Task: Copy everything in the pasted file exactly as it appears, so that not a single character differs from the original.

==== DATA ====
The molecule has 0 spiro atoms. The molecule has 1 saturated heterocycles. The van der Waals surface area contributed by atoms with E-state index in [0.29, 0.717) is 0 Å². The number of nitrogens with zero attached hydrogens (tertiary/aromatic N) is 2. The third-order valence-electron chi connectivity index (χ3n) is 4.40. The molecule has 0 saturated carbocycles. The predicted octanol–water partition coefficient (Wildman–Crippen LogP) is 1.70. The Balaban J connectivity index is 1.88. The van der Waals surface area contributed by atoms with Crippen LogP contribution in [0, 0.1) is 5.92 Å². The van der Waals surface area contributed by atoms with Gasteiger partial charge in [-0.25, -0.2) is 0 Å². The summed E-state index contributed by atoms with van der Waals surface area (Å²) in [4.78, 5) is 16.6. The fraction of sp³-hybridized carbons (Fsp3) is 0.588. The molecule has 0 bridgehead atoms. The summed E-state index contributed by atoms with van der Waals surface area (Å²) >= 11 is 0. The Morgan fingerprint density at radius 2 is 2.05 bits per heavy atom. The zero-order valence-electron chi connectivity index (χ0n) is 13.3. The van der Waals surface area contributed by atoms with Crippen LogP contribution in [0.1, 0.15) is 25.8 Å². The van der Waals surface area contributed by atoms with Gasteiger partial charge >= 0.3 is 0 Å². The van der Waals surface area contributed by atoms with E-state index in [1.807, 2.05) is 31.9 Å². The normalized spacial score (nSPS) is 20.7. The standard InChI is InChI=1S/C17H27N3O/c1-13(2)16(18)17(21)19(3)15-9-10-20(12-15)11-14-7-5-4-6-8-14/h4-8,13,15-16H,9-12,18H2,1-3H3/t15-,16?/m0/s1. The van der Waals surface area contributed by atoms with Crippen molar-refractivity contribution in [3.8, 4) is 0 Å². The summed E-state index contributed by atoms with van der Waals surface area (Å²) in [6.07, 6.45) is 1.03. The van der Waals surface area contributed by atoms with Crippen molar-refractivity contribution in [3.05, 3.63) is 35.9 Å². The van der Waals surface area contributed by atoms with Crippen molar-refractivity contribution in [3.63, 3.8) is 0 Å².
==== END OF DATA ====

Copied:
The molecule has 0 spiro atoms. The molecule has 1 saturated heterocycles. The van der Waals surface area contributed by atoms with E-state index in [0.29, 0.717) is 0 Å². The number of nitrogens with zero attached hydrogens (tertiary/aromatic N) is 2. The third-order valence-electron chi connectivity index (χ3n) is 4.40. The molecule has 0 saturated carbocycles. The predicted octanol–water partition coefficient (Wildman–Crippen LogP) is 1.70. The Balaban J connectivity index is 1.88. The van der Waals surface area contributed by atoms with Crippen LogP contribution in [0, 0.1) is 5.92 Å². The van der Waals surface area contributed by atoms with Gasteiger partial charge in [-0.25, -0.2) is 0 Å². The summed E-state index contributed by atoms with van der Waals surface area (Å²) in [4.78, 5) is 16.6. The fraction of sp³-hybridized carbons (Fsp3) is 0.588. The molecule has 0 bridgehead atoms. The summed E-state index contributed by atoms with van der Waals surface area (Å²) >= 11 is 0. The Morgan fingerprint density at radius 2 is 2.05 bits per heavy atom. The zero-order valence-electron chi connectivity index (χ0n) is 13.3. The van der Waals surface area contributed by atoms with Crippen LogP contribution in [0.1, 0.15) is 25.8 Å². The van der Waals surface area contributed by atoms with Gasteiger partial charge >= 0.3 is 0 Å². The van der Waals surface area contributed by atoms with E-state index in [1.807, 2.05) is 31.9 Å². The normalized spacial score (nSPS) is 20.7. The standard InChI is InChI=1S/C17H27N3O/c1-13(2)16(18)17(21)19(3)15-9-10-20(12-15)11-14-7-5-4-6-8-14/h4-8,13,15-16H,9-12,18H2,1-3H3/t15-,16?/m0/s1. The van der Waals surface area contributed by atoms with Crippen molar-refractivity contribution in [3.8, 4) is 0 Å². The summed E-state index contributed by atoms with van der Waals surface area (Å²) in [6.07, 6.45) is 1.03. The van der Waals surface area contributed by atoms with Crippen molar-refractivity contribution in [3.05, 3.63) is 35.9 Å². The van der Waals surface area contributed by atoms with Crippen molar-refractivity contribution in [3.63, 3.8) is 0 Å².